Email Print Share
October 9, 2019

Male Vates

Gavin Svenson and a team of researchers from the Cleveland Museum of Natural History (CMNH) studied the origins of 16 features that provide disruptive crypsis for the Central and South American horned praying mantises of the subfamily Vatinae, all of which contribute to their camouflage strategy. These features include a head process or horn and leafy looking lobes on the legs. The male Vates is an example of a member of a group that evolved a head horn and leg lobes that help disguise it from predators.

This research was supported by the National Science Foundation (grant DEB 12-16309).

To learn more, see the CMNH news story Scientists uncover re-evolution of disruptive camouflage in horned praying mantises. (Date image taken: 2013; date originally posted to NSF Multimedia Gallery: Oct. 9, 2019)

Credit: Gavin Svenson

Images and other media in the National Science Foundation Multimedia Gallery are available for use in print and electronic material by NSF employees, members of the media, university staff, teachers and the general public. All media in the gallery are intended for personal, educational and nonprofit/non-commercial use only.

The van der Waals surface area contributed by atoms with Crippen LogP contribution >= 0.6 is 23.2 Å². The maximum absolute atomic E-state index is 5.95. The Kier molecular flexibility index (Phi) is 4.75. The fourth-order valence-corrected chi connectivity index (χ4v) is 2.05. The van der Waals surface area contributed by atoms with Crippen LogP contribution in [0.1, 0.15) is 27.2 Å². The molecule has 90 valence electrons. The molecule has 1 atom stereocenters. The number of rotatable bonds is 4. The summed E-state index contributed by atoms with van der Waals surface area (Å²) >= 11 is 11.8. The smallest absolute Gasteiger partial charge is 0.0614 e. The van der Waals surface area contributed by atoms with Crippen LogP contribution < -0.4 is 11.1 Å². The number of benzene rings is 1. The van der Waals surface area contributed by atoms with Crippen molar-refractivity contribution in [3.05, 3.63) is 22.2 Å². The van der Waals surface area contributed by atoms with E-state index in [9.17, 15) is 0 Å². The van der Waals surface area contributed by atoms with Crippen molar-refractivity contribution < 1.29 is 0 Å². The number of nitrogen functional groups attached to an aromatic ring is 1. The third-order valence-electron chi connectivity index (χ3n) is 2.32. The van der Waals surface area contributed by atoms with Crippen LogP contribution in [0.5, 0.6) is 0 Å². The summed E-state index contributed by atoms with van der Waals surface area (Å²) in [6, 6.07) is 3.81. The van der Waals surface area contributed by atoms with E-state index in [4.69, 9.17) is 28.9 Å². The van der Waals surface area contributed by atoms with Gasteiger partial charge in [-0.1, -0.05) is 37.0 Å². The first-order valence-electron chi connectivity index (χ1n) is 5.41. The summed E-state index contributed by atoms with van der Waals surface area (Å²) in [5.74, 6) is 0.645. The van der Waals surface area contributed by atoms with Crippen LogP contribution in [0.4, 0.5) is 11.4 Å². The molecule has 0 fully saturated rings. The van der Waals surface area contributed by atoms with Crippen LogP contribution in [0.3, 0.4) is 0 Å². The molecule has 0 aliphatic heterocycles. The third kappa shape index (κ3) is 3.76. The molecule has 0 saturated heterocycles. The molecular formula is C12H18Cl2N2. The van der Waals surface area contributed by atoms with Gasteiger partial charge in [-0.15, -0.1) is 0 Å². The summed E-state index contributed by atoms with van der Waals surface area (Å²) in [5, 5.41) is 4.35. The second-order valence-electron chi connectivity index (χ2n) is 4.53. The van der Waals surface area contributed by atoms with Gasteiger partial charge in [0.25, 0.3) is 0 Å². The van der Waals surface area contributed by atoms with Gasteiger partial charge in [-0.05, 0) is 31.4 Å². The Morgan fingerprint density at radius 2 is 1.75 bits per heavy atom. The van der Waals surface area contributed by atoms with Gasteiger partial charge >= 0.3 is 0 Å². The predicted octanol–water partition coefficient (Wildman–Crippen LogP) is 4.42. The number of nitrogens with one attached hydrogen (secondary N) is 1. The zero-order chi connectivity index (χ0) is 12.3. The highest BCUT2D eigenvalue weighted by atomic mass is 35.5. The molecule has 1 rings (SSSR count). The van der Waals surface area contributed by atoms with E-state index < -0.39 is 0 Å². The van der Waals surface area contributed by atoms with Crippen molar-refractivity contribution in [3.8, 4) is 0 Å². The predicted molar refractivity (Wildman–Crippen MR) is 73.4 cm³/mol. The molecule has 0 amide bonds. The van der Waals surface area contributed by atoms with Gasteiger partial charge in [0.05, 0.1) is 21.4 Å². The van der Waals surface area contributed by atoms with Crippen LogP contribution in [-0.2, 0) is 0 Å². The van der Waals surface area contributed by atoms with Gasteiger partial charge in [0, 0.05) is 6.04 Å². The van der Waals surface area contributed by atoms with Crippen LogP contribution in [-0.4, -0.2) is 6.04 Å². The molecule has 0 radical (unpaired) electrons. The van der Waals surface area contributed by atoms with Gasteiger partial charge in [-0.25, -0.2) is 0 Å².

Images credited to the National Science Foundation, a federal agency, are in the public domain. The images were created by employees of the United States Government as part of their official duties or prepared by contractors as "works for hire" for NSF. You may freely use NSF-credited images and, at your discretion, credit NSF with a "Courtesy: National Science Foundation" notation. Additional information about general usage can be found in Conditions.

Also Available:
Download the high-resolution JPG version of the image. (3.2 MB)

Use your mouse to right-click (Mac users may need to Ctrl-click) the link above and choose the option that will save the file or target to your computer.